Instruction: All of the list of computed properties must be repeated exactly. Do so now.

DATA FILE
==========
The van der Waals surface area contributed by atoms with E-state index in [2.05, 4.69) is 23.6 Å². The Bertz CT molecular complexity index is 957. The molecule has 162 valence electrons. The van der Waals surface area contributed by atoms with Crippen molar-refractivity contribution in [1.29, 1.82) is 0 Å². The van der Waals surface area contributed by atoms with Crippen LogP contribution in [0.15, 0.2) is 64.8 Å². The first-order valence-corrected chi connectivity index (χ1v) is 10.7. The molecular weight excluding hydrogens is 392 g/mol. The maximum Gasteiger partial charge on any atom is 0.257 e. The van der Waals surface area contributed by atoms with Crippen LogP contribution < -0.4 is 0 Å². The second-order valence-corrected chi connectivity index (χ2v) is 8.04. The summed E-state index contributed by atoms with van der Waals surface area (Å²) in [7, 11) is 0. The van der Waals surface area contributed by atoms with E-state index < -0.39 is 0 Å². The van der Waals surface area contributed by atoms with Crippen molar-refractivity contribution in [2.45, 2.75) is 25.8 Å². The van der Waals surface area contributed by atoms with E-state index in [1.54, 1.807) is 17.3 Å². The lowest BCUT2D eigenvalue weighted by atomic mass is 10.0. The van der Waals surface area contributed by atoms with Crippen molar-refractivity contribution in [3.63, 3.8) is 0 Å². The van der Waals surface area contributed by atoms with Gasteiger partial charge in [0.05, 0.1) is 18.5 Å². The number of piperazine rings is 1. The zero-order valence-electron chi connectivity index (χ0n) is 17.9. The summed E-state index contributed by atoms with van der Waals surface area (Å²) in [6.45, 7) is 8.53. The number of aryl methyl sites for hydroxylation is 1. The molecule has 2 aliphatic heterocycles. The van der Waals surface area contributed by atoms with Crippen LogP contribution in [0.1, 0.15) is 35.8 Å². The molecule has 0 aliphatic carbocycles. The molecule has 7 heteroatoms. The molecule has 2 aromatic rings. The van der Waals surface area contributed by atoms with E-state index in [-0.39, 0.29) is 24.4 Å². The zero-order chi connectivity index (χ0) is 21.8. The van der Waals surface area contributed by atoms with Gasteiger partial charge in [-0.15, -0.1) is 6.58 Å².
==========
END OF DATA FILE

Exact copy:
The van der Waals surface area contributed by atoms with E-state index in [2.05, 4.69) is 23.6 Å². The Bertz CT molecular complexity index is 957. The molecule has 162 valence electrons. The van der Waals surface area contributed by atoms with Crippen molar-refractivity contribution in [1.29, 1.82) is 0 Å². The van der Waals surface area contributed by atoms with Crippen LogP contribution in [0.15, 0.2) is 64.8 Å². The first-order valence-corrected chi connectivity index (χ1v) is 10.7. The molecular weight excluding hydrogens is 392 g/mol. The maximum Gasteiger partial charge on any atom is 0.257 e. The van der Waals surface area contributed by atoms with Crippen LogP contribution < -0.4 is 0 Å². The second-order valence-corrected chi connectivity index (χ2v) is 8.04. The summed E-state index contributed by atoms with van der Waals surface area (Å²) in [7, 11) is 0. The van der Waals surface area contributed by atoms with E-state index < -0.39 is 0 Å². The van der Waals surface area contributed by atoms with Crippen molar-refractivity contribution in [2.45, 2.75) is 25.8 Å². The van der Waals surface area contributed by atoms with E-state index in [1.54, 1.807) is 17.3 Å². The lowest BCUT2D eigenvalue weighted by atomic mass is 10.0. The van der Waals surface area contributed by atoms with Crippen molar-refractivity contribution in [3.63, 3.8) is 0 Å². The van der Waals surface area contributed by atoms with Gasteiger partial charge in [0.05, 0.1) is 18.5 Å². The number of piperazine rings is 1. The zero-order valence-electron chi connectivity index (χ0n) is 17.9. The summed E-state index contributed by atoms with van der Waals surface area (Å²) in [6.45, 7) is 8.53. The number of aryl methyl sites for hydroxylation is 1. The molecule has 2 aliphatic heterocycles. The van der Waals surface area contributed by atoms with Crippen LogP contribution in [0.1, 0.15) is 35.8 Å². The molecule has 0 aliphatic carbocycles. The molecule has 7 heteroatoms. The molecule has 2 aromatic rings. The van der Waals surface area contributed by atoms with E-state index in [-0.39, 0.29) is 24.4 Å². The zero-order chi connectivity index (χ0) is 21.8. The van der Waals surface area contributed by atoms with Gasteiger partial charge in [-0.15, -0.1) is 6.58 Å².